Acetylcholine naturally decreases with aging, so Mr. Goodenowe and his team have been attempting to find therapeutics that increase the brain’s acetylcholine levels without compromising overall brain function.
Antidepressants, Other Drugs, and Polypharmacy
Antidepressants, anti-epileptics, hypnotic sedatives, and opioids have also been shown to increase a person’s risk of dementia. These, along with anti-parkinsonian drugs, are all psychoactive.
The primary function of antidepressants is to block neurotransmitters such as serotonin instead of acetylcholine. However, these drugs still have potent anticholinergic properties and, when taken with other anticholinergics, could add to the overall load, potentially inducing side effects of delirium and dementia.
Older people with dementia are often prescribed antidepressants, anti-epileptics, and sedative drugs to help manage depression and aggression that can arise.
However, Dr. Breggin highlighted that an irony is that the drugs prescribed to patients to improve these conditions may very well exacerbate their illness.
Drugs not prescribed for psychoactive treatment have also been linked to dementia.
Type 1 histamine (H1) blockers, prescribed to control allergies, have been shown to increase the risk of dementia in some people. Compared to type 2 histamine (H2) blockers, some H1 blockers can cross the blood-brain barrier and prevent acetylcholine release.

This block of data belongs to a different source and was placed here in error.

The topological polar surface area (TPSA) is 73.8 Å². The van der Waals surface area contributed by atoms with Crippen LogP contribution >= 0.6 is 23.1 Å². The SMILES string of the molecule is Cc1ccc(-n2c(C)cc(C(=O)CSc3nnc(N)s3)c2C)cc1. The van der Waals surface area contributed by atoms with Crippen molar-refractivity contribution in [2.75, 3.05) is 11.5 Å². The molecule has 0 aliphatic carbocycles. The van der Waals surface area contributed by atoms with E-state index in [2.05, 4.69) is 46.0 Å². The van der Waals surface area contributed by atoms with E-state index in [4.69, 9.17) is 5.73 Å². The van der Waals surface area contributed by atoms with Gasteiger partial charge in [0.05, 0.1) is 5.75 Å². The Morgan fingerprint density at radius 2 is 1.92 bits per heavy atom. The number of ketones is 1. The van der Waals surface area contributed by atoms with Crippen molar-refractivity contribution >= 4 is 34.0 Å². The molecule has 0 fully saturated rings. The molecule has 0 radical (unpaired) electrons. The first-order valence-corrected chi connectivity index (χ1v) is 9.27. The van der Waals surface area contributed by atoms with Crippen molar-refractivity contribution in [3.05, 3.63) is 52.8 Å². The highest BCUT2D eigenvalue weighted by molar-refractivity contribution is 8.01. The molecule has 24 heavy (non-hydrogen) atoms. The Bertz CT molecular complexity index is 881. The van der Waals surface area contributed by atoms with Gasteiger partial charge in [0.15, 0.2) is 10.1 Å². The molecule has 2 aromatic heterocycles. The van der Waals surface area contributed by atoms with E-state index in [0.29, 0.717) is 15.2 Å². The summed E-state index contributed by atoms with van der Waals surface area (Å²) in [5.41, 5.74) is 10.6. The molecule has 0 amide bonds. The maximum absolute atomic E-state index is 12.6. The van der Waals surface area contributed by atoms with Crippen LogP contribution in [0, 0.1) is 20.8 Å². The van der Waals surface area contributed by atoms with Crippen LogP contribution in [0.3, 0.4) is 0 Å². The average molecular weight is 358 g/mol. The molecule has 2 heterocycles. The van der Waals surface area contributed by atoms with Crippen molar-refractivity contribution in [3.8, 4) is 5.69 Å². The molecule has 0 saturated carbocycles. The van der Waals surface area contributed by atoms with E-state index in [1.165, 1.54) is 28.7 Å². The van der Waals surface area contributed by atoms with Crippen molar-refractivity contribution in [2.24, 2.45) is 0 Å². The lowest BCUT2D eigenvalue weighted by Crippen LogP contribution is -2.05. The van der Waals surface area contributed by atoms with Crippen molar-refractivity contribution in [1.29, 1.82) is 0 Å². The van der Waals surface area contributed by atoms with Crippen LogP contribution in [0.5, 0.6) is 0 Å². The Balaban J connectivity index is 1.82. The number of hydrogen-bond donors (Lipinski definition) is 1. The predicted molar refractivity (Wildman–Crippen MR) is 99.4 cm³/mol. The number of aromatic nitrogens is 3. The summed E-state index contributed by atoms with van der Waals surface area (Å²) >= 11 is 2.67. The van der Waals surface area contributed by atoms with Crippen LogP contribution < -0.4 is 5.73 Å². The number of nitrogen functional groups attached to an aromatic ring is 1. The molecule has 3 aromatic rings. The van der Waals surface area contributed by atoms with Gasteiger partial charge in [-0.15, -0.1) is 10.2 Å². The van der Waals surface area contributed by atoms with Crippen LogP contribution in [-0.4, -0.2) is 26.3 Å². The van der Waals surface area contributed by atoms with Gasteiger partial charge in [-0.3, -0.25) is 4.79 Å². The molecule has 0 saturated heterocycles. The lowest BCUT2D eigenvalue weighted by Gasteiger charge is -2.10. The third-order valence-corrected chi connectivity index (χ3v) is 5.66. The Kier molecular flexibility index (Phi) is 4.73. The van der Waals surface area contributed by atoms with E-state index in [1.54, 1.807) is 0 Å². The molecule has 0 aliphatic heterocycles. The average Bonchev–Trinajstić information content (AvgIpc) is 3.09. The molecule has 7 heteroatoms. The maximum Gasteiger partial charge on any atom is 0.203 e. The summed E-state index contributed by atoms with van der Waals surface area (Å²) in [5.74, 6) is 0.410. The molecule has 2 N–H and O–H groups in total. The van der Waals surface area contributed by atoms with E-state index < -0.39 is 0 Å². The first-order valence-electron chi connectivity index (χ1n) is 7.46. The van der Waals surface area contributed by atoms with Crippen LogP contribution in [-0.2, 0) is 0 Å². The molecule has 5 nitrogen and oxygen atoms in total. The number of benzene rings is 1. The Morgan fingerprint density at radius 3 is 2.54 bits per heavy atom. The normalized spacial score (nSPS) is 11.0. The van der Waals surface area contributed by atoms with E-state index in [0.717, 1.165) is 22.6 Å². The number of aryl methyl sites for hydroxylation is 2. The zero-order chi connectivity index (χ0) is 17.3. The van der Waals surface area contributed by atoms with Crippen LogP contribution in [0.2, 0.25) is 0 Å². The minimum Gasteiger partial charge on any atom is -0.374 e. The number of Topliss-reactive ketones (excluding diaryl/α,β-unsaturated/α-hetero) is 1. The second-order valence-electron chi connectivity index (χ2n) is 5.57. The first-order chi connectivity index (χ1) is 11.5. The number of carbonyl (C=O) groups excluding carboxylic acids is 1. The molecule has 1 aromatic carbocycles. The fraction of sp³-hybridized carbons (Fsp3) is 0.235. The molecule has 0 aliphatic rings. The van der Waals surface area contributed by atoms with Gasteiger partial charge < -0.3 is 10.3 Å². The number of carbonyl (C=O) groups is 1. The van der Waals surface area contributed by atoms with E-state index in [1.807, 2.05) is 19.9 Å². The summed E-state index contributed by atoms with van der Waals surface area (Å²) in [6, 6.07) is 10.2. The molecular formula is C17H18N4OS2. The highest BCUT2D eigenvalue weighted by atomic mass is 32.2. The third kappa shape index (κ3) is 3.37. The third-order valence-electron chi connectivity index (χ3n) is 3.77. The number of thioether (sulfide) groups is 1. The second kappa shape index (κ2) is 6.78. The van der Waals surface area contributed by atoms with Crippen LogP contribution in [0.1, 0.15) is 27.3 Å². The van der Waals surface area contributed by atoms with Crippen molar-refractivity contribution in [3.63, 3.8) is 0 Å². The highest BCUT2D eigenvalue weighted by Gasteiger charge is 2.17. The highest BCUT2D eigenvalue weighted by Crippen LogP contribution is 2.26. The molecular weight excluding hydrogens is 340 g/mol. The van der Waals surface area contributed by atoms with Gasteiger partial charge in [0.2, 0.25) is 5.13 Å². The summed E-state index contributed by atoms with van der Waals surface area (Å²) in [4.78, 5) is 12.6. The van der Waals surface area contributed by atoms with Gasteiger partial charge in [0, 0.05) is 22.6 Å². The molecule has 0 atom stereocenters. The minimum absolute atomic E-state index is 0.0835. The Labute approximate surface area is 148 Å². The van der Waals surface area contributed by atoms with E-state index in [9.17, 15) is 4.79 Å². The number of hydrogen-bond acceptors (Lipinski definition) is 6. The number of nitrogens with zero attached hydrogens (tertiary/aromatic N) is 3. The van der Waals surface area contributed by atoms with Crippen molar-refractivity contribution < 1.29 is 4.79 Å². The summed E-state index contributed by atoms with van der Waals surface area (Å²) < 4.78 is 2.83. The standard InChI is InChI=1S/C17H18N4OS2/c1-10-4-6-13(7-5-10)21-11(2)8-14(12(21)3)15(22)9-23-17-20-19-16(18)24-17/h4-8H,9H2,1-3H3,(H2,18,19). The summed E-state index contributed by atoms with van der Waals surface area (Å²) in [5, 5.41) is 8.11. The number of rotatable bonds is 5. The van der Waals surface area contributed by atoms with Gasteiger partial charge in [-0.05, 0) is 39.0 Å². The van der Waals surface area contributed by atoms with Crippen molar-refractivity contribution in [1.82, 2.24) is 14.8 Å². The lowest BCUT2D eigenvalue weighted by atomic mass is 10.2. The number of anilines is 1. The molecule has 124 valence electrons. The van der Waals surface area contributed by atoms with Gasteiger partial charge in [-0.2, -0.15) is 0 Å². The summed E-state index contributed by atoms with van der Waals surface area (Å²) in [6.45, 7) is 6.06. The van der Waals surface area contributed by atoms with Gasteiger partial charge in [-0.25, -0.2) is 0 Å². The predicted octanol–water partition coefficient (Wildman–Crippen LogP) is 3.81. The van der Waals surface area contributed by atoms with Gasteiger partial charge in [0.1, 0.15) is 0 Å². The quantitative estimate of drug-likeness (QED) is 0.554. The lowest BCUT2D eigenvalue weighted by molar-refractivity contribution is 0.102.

Furthermore, prescribing multiple drugs to a patient—a practice known as polypharmacy—may cause cumulative adverse effects.
“Whether a patient will develop cognitive impairment or not when prescribed a particular drug with anticholinergic properties is unpredictable and depends on factors such as co-medications which may have anticholinergic effects,” Drs. Alan Moore and Shaun O’Keefe, professors of geriatric medicine, wrote in their paper discussing drug-induced neurological effects.
“Studies have suggested that it is often the total burden of anticholinergic drugs that determines development of delirium rather than any single agent,” they added.
The Complex Brain
While many psychoactive drugs on the market attempt to “fix” the brain, how the organ is supposed to function at baseline largely remains a mystery.
Psychoactive drugs are often prescribed to correct brain chemical imbalances, but researchers do not know what the brain’s normal state truly looks like, as Yale University professor Avram Holmes illustrated in his 2018 comment about the brain having “no fixed normal” state.
“There are hundreds of neurotransmitters we don’t know about and maybe thousands of transmitters,” Dr. Breggin said. “We just have a few that are deeply affected by psych drugs, and [those are the ones we] could study because the drug companies in the pharmaceutical industry pay for that.”
Dr. Breggin argues that psychoactive drugs, which aim to address biochemical imbalances within the brain, actually cause the brain to become further maladapted.
He gave the example of SSRIs, which increase serotonin levels by blocking serotonin removal.
He has observed that the brain experiences two changes while on the drug: It reduces serotonin production and reduces the power of the serotonin removal system.